We All Need to Remember Michael Bloomberg’s “Stop and Frisk” Past

Former New York City mayor Michael Bloomberg appears to be considering a 2020 presidential run once again. Earlier this year, Bloomberg claimed he was not going to run but has now made moves that signal he’s changing not just his mind, but his party, too.

The former Republican and Independent is expected to file the paperwork needed to get on the Democratic primary ballot in Alabama this week, his spokesman told CNN. Bloomberg has not completely decided to run in 2020, the unnamed spokesman added.

This is far from the first time the billionaire has mulled a presidential run. He previously contemplated jumping into the ring in 2016, before pulling the plug. In a column published on Bloomberg View, he cited fears of participating in a three-way race that would lead to the election of fellow New Yorker Donald Trump. Of course, the reality TV star went on to beat Democratic nominee Hillary Clinton, anyway.

In March, Bloomberg again announced that he would not run for president. The reason then, according to The New York Times, was due to former Vice President Joe Biden’s popularity with Democratic primary voters. Should Bloomberg enter the race now, it could present a threat to Biden, who has struggled to raise money and has been forced to defend his centrist views in a race dominated by populists Senators Bernie Sanders (I-Vt) and Elizabeth Warren (D-Mass.). According to The New York Times, Bloomberg’s latest moves has the potential of hurting Biden with centrists Democrats, traditional party donors and the business community.

Why It Matters

The former Republican mayor would face a hard path to gain the Democratic nomination. A Fox News poll in October found that Bloomberg would not fair well with Democratic primary voters. As a hypothetical candidate, just six percent of Democratic primary voters said they would definitely support him. And 32 percent said they would never vote for him.

Bloomberg would also have a difficult time explaining his continued support for the controversial and racist “stop and frisk” practice used by police in New York City. The practice, also known as Terry stops, involves police officers stopping a passerby, questioning and possibly searching him/her, often on the very weak and subjective ground of “reasonable suspicion”.

Despite data showing that the practice disproportionately impacted Black and Latinx men and that it had little connection to a drop in crime, Bloomberg has vehemently defended the practice.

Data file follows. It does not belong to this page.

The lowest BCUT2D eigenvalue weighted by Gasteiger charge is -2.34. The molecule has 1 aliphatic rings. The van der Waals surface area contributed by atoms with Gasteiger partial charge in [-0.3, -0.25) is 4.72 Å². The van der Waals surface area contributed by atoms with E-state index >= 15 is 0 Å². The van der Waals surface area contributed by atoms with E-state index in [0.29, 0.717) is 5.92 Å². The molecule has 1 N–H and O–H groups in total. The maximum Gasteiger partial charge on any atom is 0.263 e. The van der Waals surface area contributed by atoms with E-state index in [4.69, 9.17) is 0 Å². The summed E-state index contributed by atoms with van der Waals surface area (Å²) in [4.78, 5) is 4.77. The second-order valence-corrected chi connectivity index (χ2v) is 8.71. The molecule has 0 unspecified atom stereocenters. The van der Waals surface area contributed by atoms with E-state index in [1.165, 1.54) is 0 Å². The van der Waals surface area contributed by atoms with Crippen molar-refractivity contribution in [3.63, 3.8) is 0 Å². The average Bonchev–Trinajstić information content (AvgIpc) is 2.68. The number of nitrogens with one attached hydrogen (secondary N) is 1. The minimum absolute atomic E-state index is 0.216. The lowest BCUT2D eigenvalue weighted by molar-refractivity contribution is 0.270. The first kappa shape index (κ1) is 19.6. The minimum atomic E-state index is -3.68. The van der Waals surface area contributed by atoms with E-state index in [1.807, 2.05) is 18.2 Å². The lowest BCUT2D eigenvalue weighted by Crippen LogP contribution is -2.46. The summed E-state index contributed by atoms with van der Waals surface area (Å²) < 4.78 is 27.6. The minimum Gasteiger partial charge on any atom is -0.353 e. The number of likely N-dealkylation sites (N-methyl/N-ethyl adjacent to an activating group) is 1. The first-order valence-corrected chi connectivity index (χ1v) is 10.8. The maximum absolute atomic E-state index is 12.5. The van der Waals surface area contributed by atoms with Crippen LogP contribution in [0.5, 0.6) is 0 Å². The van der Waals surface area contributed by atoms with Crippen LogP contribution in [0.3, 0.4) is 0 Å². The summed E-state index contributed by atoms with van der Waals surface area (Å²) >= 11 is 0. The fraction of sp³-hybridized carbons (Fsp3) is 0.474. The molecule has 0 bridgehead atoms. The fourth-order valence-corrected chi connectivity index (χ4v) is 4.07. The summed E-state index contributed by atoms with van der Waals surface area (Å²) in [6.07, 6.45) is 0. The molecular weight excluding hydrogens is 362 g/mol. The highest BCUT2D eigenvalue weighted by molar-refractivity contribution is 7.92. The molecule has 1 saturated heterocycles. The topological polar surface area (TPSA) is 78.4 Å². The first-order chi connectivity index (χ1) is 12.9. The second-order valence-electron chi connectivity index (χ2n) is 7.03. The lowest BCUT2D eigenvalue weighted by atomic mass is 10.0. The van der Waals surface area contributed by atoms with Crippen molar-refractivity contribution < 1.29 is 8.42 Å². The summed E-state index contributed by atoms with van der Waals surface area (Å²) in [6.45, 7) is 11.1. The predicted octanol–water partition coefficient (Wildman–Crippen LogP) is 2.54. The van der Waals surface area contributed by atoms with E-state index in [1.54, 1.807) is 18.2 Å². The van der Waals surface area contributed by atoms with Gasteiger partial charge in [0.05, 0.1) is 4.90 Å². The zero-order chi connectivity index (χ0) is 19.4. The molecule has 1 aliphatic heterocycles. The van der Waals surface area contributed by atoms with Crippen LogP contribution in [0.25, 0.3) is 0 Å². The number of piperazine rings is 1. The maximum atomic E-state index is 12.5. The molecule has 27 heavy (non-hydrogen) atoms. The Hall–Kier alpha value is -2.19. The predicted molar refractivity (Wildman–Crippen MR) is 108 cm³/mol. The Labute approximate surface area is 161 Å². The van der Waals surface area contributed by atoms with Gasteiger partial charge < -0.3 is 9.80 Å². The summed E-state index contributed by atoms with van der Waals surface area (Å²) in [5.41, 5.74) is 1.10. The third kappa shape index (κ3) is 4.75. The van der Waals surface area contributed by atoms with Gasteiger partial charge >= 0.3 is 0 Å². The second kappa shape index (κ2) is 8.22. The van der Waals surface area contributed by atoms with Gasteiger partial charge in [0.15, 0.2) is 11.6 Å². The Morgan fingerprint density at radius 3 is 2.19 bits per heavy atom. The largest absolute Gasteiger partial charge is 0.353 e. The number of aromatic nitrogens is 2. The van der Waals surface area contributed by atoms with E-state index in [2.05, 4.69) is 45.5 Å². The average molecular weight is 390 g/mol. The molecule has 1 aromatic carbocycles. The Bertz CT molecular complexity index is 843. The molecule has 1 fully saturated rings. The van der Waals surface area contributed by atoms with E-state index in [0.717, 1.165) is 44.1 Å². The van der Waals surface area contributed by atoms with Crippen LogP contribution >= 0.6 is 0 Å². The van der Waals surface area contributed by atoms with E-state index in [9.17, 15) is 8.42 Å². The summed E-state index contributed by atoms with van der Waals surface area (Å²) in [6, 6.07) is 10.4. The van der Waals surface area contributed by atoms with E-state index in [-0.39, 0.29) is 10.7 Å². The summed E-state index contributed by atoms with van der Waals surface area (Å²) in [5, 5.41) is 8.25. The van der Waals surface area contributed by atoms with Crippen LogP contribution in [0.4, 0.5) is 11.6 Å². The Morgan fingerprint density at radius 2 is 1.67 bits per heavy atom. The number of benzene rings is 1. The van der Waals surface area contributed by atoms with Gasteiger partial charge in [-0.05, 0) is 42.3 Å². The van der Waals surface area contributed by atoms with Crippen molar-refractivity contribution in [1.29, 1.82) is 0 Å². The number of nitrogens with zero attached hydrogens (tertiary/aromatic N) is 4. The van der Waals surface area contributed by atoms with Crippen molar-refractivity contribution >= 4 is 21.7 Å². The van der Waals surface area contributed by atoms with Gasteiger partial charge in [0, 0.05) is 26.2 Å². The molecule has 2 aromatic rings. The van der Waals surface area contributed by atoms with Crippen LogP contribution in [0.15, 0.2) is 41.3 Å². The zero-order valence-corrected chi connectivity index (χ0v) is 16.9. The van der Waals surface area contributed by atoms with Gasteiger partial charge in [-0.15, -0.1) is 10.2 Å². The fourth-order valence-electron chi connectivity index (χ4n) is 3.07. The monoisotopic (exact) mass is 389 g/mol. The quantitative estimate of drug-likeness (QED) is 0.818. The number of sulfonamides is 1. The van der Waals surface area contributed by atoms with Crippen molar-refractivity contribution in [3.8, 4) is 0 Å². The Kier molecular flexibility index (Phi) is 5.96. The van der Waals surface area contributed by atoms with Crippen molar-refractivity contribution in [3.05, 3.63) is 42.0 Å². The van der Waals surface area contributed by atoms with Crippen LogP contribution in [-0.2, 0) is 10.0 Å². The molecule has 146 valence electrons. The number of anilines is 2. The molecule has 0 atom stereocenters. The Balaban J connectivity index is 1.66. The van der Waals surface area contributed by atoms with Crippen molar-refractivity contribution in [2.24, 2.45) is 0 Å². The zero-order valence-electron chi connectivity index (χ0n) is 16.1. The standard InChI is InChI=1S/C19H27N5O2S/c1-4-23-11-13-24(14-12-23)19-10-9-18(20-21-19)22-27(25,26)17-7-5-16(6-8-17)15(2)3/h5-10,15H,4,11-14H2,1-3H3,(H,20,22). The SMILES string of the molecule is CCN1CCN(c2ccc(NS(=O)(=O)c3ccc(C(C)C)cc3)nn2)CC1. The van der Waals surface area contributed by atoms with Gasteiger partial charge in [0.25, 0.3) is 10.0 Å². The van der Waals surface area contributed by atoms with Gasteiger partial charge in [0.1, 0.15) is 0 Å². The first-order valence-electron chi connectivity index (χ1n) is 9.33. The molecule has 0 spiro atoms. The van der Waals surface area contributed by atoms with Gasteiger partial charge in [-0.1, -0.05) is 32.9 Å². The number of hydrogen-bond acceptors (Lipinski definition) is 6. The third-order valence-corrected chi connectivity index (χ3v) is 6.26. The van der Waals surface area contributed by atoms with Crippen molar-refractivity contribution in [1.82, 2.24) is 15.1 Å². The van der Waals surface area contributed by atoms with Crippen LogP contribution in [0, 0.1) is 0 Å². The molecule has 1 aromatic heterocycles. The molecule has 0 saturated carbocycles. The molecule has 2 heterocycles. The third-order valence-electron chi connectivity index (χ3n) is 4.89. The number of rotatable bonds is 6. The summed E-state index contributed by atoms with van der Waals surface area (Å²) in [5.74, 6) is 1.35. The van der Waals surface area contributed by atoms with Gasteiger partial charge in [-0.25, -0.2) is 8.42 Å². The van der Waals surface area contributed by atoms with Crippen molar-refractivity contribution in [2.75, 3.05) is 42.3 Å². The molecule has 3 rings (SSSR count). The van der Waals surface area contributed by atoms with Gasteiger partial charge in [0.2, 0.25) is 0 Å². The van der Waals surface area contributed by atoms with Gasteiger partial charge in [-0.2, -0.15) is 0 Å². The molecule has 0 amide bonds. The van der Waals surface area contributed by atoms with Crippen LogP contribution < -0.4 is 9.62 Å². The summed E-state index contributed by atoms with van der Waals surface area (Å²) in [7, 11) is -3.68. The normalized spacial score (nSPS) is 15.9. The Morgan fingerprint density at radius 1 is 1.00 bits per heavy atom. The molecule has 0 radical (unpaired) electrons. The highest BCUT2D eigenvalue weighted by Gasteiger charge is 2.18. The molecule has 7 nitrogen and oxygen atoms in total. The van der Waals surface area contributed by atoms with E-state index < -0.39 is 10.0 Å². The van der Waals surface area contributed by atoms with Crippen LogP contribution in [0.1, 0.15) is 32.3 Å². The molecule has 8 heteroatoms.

New York City Public Advocate Jumaane Williams, when he was a New York City councilman, worked with Council Member Brad Lander in 2010 to rein in the NYPD and fought against Bloomberg to end the practice. “With all the information and data that we had, he still refused to accept that this policy was wrong and that was very frustrating,” Williams told Politico. “We had to spend a lot of energy and time pushing back instead of working together to make it a safe city like it is now.” Williams did not immediately respond to requests for comment regarding Bloomberg’s latest potential run.

What Bloomberg Has Said To Defend Stop & Frisk

  • “I think people, the voters, want low crime. They don’t want kids to kill each other.” September 2018 The New York Times

  • “New York City had 650 murders a year when I came into office, and the toll fell heaviest on Black and Hispanic young men. We were determined to do everything possible to stop gun violence, both by taking guns off the street and by taking on the NRA—when few other elected officials were willing to do that.” November 2018 Politico

  • “I think it’s also true that most police departments around the world do the same thing, they just don’t report it or use the terminology.” January 2019 CNN

Stop & Frisk By The Numbers

  • When Bloomberg entered office in 2002, 97,296 NYPD stops were recorded. Of those, 80,176 (82 percent) were innocent, according to the NYCLU.

  • In 2011, a record 685,725 NYPD stops were recorded, of which 605,328 (88 percent) were innocent. That year, 53 percent of the people stopped, or 350,743 individuals, were Black, and 34 percent (223,740) were Latinx, according to NYCLU. Only 9 percent (61,805) were white. For some context, according to the Census of 2010, Whites accounted for 33.3 percent of the population, while Latnix made up 28.6 percent, and Blacks just 22.8 percent.

  • When Bloomberg left office in 2013, 191,851 NYPD stops were recorded. Of those stopped, 169,252 (88 percent) were innocent. Blacks (56 percent) and Latinx (29 percent) continued to be stopped at higher rates than whites (11 percent).

  • According to NYCLU, in the first half of 2019, 7,101 stops were conducted, of which 4,795 were innocent (68 percent). Black people continue to be disproportionately stopped (60 percent), followed by Latinx (29 percent) and white people (10 percent).

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About the Author

Nicole Rojas is a breaking news writer for The North Star. She has published in various venues, including Newsweek, GlobalPost, IHS Jane’s Defence Weekly, and the Long Island Post. Nicole graduated from Boston University in 2012 with a degree in print journalism. She is an avid world traveler who recently explored Asia, Australia and the Americas.